BRATTLEBORO—Audience members at a climate change discussion shook their heads at the discrepancy between Vermont’s ban on fracking and a proposed pipeline that would carry the controversial fuel through the state.
How can Windham County step up and support communities standing before the Vermont Gas Systems pipeline project in Addison and Franklin counties? This question was asked repeatedly during a Feb. 17 meeting on climate change, corporate power, and community rights at The Root Social Justice Center.
Keith Brunner discussed the Vermont Gas Systems Addison Natural Gas Project and community action with a small audience. Brunner is a member of Rising Tide Vermont, a local branch of the international organization Rising Tide, which is committed to reversing the root causes of climate change.
“There are front-line communities here in Vermont, like Monkton,” said Brunner.
The discussion was part of Rising Tide Vermont’s statewide roadshow to raise awareness of climate change and support activists’ efforts to resist the pipeline.
Brunner said that the organization believes keeping fossil fuels in the ground is better for the environment.
That said, he added, not all alternative fuels are equal to all communities, such as commercial wind. Rising Tide Vermont aims to support community-based solutions to climate change.
It’s very important to organize in communities directly affected by energy installations, such as the pipeline or in energy extraction, said Brunner.
Brunner said that confronting climate change and fostering community-based solutions often require changing society from the ground up. Many communities in the line of large corporate interests have also been affected by systems like racism or patriarchy.
Rising Tide Vermont also conducts trainings in direct action, said Brunner.
Audience members and Brunner discussed plans for the Vermont Gas pipeline, climate change issues, how to support the communities that supported Windham County in its fight against Entergy Corp.’s Vermont Yankee nuclear power plant, reducing energy consumption, and reaching out to people outside those already singing in the climate-change choir.
Although Windham County is not a front-line community, said Tim Stevenson, co-founder of Post Oil Solutions, this area still needs to build a willingness to act on climate change.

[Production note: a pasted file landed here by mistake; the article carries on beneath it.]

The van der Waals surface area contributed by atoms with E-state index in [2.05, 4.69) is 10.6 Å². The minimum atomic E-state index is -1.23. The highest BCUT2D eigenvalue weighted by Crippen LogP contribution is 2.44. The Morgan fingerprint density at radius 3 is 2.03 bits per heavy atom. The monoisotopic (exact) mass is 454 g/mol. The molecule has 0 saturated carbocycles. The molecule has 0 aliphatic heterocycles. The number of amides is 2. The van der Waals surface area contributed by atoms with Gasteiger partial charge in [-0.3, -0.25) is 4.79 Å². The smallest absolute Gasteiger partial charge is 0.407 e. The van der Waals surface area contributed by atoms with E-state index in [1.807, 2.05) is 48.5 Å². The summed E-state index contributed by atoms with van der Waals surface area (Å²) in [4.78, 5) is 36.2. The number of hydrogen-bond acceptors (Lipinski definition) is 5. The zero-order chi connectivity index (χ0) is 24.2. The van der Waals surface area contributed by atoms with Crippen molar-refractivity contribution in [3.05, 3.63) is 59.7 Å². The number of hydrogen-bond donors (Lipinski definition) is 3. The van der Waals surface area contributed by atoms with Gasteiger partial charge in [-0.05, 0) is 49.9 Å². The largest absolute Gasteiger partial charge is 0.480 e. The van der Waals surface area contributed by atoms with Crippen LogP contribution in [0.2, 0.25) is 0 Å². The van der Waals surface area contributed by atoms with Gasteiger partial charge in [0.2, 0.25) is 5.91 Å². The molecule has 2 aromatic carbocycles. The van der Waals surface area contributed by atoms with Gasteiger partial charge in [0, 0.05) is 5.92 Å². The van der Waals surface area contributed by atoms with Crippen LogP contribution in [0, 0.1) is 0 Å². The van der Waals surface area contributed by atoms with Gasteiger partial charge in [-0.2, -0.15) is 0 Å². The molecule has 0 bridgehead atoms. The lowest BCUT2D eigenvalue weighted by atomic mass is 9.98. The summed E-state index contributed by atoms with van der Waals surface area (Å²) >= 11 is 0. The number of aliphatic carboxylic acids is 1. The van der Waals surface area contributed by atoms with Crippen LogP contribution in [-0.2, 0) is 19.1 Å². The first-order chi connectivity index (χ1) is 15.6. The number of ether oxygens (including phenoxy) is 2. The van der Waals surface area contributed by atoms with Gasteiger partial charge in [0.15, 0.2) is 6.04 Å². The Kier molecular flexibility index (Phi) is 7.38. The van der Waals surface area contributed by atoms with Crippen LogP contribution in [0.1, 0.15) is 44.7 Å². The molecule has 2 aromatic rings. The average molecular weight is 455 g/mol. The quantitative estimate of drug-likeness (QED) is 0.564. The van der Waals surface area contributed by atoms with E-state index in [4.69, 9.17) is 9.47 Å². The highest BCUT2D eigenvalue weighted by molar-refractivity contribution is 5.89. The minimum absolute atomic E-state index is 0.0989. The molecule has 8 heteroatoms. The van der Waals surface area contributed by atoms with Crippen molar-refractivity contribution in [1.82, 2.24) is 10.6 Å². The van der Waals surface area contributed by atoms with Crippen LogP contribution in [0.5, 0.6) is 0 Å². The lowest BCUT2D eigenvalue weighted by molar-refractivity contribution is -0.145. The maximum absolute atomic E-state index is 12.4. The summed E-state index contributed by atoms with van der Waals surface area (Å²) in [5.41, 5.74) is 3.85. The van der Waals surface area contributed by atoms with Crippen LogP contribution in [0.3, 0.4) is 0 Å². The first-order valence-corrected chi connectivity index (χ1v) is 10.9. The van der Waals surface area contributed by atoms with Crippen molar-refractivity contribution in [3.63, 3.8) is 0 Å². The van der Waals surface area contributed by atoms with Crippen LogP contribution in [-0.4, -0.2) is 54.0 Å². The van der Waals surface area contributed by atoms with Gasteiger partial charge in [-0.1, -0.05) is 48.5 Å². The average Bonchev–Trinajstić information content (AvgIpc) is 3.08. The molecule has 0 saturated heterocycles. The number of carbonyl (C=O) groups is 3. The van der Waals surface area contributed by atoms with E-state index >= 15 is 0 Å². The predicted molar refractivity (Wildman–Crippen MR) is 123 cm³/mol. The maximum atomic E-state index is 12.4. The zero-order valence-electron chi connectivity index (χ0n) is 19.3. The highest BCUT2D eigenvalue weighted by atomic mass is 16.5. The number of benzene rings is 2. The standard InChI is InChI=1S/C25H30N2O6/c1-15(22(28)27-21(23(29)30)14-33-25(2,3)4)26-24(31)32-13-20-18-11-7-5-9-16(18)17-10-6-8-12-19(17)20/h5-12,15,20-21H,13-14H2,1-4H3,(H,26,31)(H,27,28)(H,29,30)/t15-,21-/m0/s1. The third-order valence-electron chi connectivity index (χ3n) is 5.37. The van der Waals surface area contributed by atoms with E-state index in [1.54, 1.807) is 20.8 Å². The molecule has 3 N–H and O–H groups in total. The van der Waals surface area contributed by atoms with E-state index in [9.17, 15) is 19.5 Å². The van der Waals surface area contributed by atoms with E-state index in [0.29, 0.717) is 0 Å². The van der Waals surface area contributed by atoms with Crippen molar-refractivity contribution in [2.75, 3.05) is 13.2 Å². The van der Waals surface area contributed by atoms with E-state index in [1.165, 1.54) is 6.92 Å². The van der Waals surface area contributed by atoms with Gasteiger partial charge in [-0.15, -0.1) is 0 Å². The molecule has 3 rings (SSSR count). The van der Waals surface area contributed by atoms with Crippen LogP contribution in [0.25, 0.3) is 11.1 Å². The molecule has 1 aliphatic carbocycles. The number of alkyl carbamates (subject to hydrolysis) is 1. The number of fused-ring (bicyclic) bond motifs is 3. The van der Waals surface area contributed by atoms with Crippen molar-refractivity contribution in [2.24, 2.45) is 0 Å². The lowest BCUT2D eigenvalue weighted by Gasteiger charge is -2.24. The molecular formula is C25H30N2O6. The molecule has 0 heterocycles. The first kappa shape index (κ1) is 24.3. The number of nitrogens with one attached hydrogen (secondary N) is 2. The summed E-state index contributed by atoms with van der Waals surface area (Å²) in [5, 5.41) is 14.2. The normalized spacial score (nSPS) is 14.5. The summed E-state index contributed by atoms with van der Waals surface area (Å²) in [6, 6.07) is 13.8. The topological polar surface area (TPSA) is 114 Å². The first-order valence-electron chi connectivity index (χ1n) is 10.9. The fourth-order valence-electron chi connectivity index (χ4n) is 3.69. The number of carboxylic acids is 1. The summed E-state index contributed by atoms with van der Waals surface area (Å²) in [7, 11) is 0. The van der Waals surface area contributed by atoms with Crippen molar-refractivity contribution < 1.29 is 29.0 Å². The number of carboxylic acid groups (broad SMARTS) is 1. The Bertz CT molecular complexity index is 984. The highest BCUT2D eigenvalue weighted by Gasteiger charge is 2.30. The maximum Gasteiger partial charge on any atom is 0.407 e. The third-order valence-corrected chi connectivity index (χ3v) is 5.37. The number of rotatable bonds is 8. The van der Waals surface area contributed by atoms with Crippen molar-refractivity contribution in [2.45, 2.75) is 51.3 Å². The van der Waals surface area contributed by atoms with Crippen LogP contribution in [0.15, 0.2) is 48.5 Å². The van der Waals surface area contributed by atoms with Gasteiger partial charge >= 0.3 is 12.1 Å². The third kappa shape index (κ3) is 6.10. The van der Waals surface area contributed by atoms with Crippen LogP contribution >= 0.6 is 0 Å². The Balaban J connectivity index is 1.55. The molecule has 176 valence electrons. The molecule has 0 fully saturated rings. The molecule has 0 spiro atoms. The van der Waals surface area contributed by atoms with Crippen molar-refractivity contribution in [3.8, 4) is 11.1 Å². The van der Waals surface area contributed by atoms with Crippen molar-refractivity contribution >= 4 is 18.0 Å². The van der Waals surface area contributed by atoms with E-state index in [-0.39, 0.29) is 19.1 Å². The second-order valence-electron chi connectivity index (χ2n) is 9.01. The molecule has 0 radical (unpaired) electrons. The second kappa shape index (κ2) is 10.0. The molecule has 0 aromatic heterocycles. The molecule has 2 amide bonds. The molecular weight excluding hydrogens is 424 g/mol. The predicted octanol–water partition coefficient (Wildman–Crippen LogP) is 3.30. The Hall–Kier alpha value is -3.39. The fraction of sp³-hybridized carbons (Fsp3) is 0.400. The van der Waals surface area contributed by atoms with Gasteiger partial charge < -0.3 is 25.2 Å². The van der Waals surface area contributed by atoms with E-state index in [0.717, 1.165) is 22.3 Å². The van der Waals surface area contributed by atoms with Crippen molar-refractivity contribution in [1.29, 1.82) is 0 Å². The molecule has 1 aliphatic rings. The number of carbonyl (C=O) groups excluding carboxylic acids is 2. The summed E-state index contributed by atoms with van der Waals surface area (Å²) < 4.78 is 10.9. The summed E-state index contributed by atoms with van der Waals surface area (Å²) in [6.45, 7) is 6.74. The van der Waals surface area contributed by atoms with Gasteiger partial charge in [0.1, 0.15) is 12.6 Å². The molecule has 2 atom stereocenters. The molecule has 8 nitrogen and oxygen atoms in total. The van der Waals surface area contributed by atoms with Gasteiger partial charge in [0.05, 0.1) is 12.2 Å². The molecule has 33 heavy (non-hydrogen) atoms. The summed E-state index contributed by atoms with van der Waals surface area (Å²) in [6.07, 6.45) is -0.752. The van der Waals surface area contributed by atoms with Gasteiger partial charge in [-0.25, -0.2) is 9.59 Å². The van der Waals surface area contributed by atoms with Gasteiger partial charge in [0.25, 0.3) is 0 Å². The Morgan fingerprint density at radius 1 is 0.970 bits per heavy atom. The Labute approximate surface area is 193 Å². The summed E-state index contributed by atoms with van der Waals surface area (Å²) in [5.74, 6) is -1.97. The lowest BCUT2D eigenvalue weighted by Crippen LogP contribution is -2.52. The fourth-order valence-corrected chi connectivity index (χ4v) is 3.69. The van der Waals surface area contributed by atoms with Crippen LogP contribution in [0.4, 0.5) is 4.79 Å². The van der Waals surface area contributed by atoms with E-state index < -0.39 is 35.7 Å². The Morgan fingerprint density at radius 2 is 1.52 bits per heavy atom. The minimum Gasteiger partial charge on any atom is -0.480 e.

“At the end of the day, this gas pipeline is not going to be the last pipeline,” said Brunner. “And this is not going to be the last fight.”
Vermont Gas Systems, Inc. is part of Northern New England Energy Corporation, which also owns Green Mountain Power. It, in turn, is owned by Montreal-based Gaz Métro.
According to its website, Vermont Gas Systems provides natural gas to more than 6,000 customers in Chittenden and Franklin counties.
Brunner pointed out that the proposed pipeline will carry gas obtained through fracking, the shorthand term for hydraulic fracturing, a technique that releases pockets of natural gas from shale rock through a process of injecting water at high pressure into the rock.
Supporters of fracking say it provides a much-needed resource of cheap natural gas. Opponents say the process is environmentally damaging and feeds climate change.
Last autumn, Rising Tide Vermont was one of the groups that helped organize a rally at Vermont Gas Systems, said Brunner.
At that rally, a lot of people “moved from ‘Not in my back yard’ to ‘Why is this happening in the first place?’” he said.
The company’s three-phase pipeline project will expand Vermont Gas Systems’ existing natural gas lines south into Addison and Rutland counties. A deal with Memphis-based International Paper Co. would also bring the pipeline from Middlebury into Ticonderoga, N.Y.
According to Brunner, the project likely marks the start of a statewide natural gas network. Pipelines may eventually reach west to Newport and farther south to Bennington and Windham counties, he told the audience.
On Dec. 23, 2013, the Public Service Board awarded Vermont Gas Systems a Certificate of Public Good for the first phase of the project.
Brunner told his audience that, according to Rising Tides Vermont’s latest number, Vermont Gas had obtained only 52 percent of the easements necessary for Phase One of the project. The company had hoped to start construction on the pipeline by now.
The company may use eminent domain to obtain the easements, Brunner added.
As the conversation turned back to climate change and community organization, audience members commented on how the issue can feel overwhelming — especially for people struggling economically.
Brunner said he understood why some property owners agreed to grant Vermont Gas the requested easements: Many easements come with a large financial payout, and rural communities have been hit hard by the tough economy, he said.
Brunner added that it’s important as well to create a “just transition” in the fight against climate change. Sometimes organizing for something is as important as fighting against something, he said.
With Vermonters struggling to heat their homes or afford cars to travel to work, organizing around weatherization and public transportation can also help combat climate change, he said.